DES MOINES, Iowa — Rick Perry and Michele Bachmann plan to make their next — and possibly last — stands in South Carolina instead of chasing the rest of the GOP presidential pack to New Hampshire.
Neither candidate is a sure bet to survive past Tuesday's leadoff Iowa caucuses. But both say they'll jump ahead to the first Southern state to vote, a recognition that they have little hope of making up ground in the nine days before New Hampshire's primary. Former Massachusetts Gov. Mitt Romney is heavily favored in his neighboring state, but a few others are in pursuit.
Perry, the Texas governor, heads straight to Greenville, S.C. on Wednesday. Bachmann, a Minnesota congresswoman, will spend part of three days in that state beginning Wednesday, her campaign manager said.
The two campaigns could face pressure to fold if they don't pull off surprising third-place-or-better finishes in Iowa. In Bachmann's case, the latest polling has her in last place among the six candidates campaigning hard.
For the last week, Bachmann has pushed back on daily questions about her ability to move on if she can't climb out of the basement in Iowa, the state where she was born.
"Well, we've bought tickets to head off to South Carolina," she said Sunday on ABC's "This Week." She has a South Carolina staff of at least a dozen and backing from influential tea party activists there.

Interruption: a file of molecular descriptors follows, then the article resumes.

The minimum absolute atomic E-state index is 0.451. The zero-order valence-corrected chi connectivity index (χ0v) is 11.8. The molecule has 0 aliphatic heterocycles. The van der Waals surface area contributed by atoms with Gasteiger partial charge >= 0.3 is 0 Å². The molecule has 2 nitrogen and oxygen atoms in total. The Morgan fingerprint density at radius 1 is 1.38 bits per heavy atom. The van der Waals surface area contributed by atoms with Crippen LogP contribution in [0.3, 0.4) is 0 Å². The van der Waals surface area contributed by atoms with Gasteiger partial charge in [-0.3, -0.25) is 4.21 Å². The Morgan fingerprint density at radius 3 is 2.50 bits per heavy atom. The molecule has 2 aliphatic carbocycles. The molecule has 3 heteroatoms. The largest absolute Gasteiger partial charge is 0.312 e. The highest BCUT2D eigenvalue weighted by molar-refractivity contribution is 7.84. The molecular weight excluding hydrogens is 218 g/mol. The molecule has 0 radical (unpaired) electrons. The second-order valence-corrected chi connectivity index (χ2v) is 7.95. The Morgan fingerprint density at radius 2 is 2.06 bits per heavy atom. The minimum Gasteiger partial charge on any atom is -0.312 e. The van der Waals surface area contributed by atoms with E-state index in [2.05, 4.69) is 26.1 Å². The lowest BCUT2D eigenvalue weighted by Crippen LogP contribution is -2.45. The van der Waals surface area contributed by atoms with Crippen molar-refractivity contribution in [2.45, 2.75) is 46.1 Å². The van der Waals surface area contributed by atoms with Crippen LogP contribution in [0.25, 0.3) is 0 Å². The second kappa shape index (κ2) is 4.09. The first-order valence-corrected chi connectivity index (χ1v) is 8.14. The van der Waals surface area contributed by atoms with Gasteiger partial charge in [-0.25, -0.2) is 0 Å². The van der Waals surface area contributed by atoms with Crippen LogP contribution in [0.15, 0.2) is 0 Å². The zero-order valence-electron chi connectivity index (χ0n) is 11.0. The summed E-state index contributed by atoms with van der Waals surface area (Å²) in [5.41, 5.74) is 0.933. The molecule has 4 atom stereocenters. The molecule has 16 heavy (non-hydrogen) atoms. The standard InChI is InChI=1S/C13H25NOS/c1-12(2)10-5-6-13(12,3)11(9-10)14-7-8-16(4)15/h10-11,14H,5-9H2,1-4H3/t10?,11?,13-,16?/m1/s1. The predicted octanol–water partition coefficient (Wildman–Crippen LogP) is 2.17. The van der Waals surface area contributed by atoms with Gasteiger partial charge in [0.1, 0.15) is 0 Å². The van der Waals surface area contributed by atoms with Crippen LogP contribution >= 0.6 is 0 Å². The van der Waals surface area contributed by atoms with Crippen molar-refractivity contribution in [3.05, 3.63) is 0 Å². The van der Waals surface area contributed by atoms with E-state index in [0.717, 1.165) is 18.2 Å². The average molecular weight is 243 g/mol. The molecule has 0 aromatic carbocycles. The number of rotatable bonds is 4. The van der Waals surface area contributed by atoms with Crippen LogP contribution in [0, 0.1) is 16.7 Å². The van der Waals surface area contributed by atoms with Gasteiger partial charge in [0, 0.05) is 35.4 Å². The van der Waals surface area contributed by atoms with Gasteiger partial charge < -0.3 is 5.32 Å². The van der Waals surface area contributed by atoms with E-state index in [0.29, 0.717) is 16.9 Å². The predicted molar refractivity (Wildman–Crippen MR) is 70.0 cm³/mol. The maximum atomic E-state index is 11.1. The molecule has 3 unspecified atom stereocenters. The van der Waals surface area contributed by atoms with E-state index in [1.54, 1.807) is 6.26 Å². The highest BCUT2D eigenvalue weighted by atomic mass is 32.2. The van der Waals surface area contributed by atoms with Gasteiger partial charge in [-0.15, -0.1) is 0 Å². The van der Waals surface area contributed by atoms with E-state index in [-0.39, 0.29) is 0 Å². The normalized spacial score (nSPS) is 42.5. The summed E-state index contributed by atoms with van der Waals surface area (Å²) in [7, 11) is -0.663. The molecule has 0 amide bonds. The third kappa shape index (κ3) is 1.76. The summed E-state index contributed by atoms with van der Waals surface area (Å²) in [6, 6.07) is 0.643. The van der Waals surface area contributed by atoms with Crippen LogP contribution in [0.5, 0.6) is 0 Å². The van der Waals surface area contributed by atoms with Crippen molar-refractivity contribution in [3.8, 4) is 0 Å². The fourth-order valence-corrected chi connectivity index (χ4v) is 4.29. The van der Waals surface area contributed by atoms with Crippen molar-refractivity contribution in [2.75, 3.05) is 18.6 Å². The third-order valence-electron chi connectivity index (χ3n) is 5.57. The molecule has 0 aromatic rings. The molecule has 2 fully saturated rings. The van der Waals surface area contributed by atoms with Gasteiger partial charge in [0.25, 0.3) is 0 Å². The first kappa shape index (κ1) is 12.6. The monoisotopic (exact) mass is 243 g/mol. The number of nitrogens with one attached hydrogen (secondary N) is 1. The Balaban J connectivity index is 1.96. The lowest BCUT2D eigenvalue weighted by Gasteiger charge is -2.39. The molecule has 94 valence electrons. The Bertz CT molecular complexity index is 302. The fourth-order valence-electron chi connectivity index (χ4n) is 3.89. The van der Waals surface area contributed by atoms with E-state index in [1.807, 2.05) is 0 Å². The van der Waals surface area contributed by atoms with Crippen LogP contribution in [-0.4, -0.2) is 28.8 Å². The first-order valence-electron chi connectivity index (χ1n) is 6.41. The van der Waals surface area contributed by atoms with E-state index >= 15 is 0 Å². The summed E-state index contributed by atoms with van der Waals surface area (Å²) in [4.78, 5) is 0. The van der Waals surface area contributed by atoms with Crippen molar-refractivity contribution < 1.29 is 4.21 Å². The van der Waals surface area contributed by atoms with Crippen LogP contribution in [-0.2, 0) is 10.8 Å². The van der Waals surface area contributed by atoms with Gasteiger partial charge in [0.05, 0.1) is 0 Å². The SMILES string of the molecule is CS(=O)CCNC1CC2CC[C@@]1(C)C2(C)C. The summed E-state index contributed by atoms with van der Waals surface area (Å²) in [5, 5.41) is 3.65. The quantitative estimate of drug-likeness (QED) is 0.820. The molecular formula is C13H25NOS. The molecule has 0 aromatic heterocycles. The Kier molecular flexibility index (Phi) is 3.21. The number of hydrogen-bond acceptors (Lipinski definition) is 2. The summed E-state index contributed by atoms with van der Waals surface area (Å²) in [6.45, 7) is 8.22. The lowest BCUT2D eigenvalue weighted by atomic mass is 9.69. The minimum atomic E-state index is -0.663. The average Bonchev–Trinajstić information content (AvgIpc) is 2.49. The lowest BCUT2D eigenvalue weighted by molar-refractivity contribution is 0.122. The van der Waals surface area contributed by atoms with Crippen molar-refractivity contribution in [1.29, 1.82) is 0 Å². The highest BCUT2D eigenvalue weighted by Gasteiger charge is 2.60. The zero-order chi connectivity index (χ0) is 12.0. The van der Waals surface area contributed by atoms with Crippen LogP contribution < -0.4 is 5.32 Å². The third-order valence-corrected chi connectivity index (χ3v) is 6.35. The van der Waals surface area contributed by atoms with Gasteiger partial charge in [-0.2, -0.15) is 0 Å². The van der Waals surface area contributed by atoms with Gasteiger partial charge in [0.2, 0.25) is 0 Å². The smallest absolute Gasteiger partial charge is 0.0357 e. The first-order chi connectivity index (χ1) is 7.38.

Asked this weekend if he could conceive of a scenario where she drops out ahead of South Carolina, Bachmann campaign manager Keith Nahigian told The Associated Press, "Not at this point."
Nahigian said Bachmann doesn't intend to arrive in New Hampshire until Friday ahead of back-to-back weekend debates there. Perry also plans to participate in those debates.
Bachmann has invested little time in New Hampshire in the six months she's been in the race. In October, five full-time staff members for her there quit.
Perry is also a footnote in most New Hampshire polls and hasn't devoted much effort to the state lately.
Romney is far ahead of his rivals in New Hampshire. But former Utah Gov. Jon Huntsman practically moved into a state where independents can vote, bypassing an Iowa contest where social conservatives tend to hold sway. Texas Rep. Ron Paul and Former House Speaker Newt Gingrich also plan to aggressively compete in New Hampshire.
"I think New Hampshire is a good place to start the debate for South Carolina," Gingrich said Sunday.
Associated Press writer Philip Elliott contributed to this report from Des Moines and Shannon McCaffrey from Marshalltown, Iowa.
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